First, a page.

They descendants of the landowners mainly go back in history—as far to the time of the glory days of the sugar industry and hacienda owners. I’m still waiting for someone to go back as far as the time of the settlers and the dwindling population of the ati people.
When I say to family, those proud of their landowner predecessors — “ Yes, that’s nice — but how did they get that land? And what happened to the ati people who used to live here?” I get blank stares, or I’m politely ignored. Or they really just. can’t. hear me.
It’s beyond their minds and emotional capacity to comprehend any probable land grabbing, settler-horrors and wickedness in their family tree. Am I making this up? Only the spirits know.
This hidden history hints at why some of my great, grandparents and grand uncles and aunts, were not just snobby, but also stingy and mean-spirited.
Even towards each other. I am still catching these stories from the elders. They don’t realize I’m listening.
Many descendants are so forgetful. Who wants to remember pain and suffering on their land?
My grandmother Lola Tilde was a strong, forgiving woman. Her forgiveness diminished most of the power of trauma that was coming through the family threshold to dwell as karma. Her deep, far-extending generosity comes from a heart that knows joy. And loss. Many people still remember her generosity. Others remember her forgiveness. Depending on what side of the fence they were on.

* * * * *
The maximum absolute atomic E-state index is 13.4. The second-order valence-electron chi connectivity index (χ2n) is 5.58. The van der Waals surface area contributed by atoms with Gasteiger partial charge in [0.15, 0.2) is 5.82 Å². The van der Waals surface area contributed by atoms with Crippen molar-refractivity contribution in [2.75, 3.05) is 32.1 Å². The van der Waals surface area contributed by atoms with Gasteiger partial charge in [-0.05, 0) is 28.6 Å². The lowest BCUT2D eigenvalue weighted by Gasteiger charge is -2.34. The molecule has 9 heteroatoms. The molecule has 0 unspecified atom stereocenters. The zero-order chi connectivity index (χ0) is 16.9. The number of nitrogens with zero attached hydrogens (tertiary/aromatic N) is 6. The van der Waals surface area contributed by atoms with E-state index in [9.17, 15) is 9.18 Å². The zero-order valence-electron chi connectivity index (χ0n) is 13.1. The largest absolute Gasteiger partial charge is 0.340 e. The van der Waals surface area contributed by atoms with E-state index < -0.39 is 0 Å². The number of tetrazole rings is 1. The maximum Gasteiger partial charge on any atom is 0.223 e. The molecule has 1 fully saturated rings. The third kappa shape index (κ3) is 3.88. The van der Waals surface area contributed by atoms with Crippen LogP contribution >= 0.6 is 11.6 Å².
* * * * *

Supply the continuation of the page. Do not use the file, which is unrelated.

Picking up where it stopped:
I’m talking about skeletons in the closet. And I am probably uncovering, with these words, ancestral bones hidden in the land by murderers and land grabbers. Ancestors on both sides of my mom’s family tree.
Ancestral trauma? I’m a descendant of people who were takers and of the one’s taken from… of the invaders and of the invaded upon… of the privileged landowners and of the displaced natives who escaped to the mountains.
What painful stories got buried away in the crypts where my ancestors lie now?
My family knows me as one who accepts and loves unconditionally and can forgive. I am a healer in my family. I listen with no judgement. I seek to know, accept, forgive, reconnect, bring back the sacred and honor and heal the land. And my family.
If my words touched something inside you, your giving hands 👏 are welcome.
#decolonization #deprogramming #privilege #mestizo #settlers #descendants #ancestors #sacred #interconnection #healing #forgiveness #kapwa #pakikipagkapwa